Monday, October 20, 2008

Cape York Pt 4- Fire Forests

I inhabited a vivid tropical rainforest landscape in my imagination long before I ever came to the Daintree. No such anticipation prepared me for the dry sclerophyll forest that characterises most of the Cape York that I saw.

My eyes, saturated with five months of Cape Trib's chaotic greenness (on top of a lifetime of New Zealand's verdant pastures and olivey dense bush) were shocked by the dominance of brown, grey, orange and black in the landscape. It took me until Weipa (near the end of the trip) to begin to understand that there is a unique, stark, beauty to this dry open forest.

Scorched pandanus seeds

The Language of Forests tells me that dry sclerophyll forest "can survive a fire; although the crowns of the trees may be burnt, they will regenerate from epicormic buds buried within the bark. Species of the understorey may recover from fire by shooting from underground rootstocks. Dry sclerophyll forests are characteristic of soils of low fertility."

Notes from my journal:

Cape York is the driest place I have ever seen.

We are driving through an eerie landscape of dead grass,
widely spaced spindly gum trees
and endless termite mounds,
like gravestones,
like castles,
like ruins.

Inside a termite mound

It's an apparently lifeless landscape.
The few cattle we see, silvery brahmins, are so rare that they appear like a mirage.

Termites on charred bark

I don't know if I can write poetry here on Cape York.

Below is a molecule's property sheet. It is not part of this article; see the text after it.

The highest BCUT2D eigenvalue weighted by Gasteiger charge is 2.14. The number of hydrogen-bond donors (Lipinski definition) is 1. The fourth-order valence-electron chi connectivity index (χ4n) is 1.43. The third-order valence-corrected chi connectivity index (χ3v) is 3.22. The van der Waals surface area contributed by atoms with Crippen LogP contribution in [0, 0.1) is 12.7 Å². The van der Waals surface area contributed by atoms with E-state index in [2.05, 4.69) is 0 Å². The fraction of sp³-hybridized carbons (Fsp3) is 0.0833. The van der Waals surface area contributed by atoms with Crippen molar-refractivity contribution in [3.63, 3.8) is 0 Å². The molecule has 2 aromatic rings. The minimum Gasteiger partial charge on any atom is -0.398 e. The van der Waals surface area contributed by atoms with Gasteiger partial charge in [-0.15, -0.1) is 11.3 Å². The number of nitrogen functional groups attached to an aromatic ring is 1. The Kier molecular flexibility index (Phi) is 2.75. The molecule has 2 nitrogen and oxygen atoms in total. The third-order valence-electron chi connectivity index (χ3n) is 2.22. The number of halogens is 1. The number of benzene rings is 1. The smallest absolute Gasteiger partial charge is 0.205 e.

I don't have an emotional involvement,
I am only passing through,
glancing around without committment.
Without love there isn't much poetry.

And anyway, this place beggars the language
(as Apsley Cherry-Garrard* said about Antartica)

The forest by the beach in Weipa is a strange deserted landscape. I am the only one here. Me and some burnt bicycles.

Smoke on the horizon
smouldering landscape
crisp, scorching, charred.

Brown and grey smoke
billowing up out of the mangroves
skimming the horizon
across Albatross Bay.

I am choking on the testosterone in the air.

It's very open where the fire has been recently
but elsewhere its dense with long dry grass.

I took charcoal rubbings of iron bark, a smudgey maze.


Last day, Coen, on the rocks:

What is this firehorse to make of this fire forest,
smouldering into stark beauty?

What a long line of sight between the trees:
it is a place to aim far.
Aim big, this place tells me, and don't act alone.

I bring my arid heart
to this arid land
and set fire to my feelings.

To look through the fire forest
is to see myself from afar:
the undergrowth flared off,
scorching my stiff scars
setting off my untamed heart again
thump thump thump
leaping across the landscape like a kangaroo

There is such sweetness here in the regenerating green
life comes bursting out of the ashes
like water sparkling between rocks.


*Author of The Worst Journey in the World, possibly the best book title in the world.

1 comment:

Carol said...

I feel quite overwhelmed with the beauty of your writing, your wonderful photographs - I hope you have plans for a book at the end of this stunning trip. You're showing me a part of Australia I've never seen and I don't think I've ever read about in such a moving and interesting way.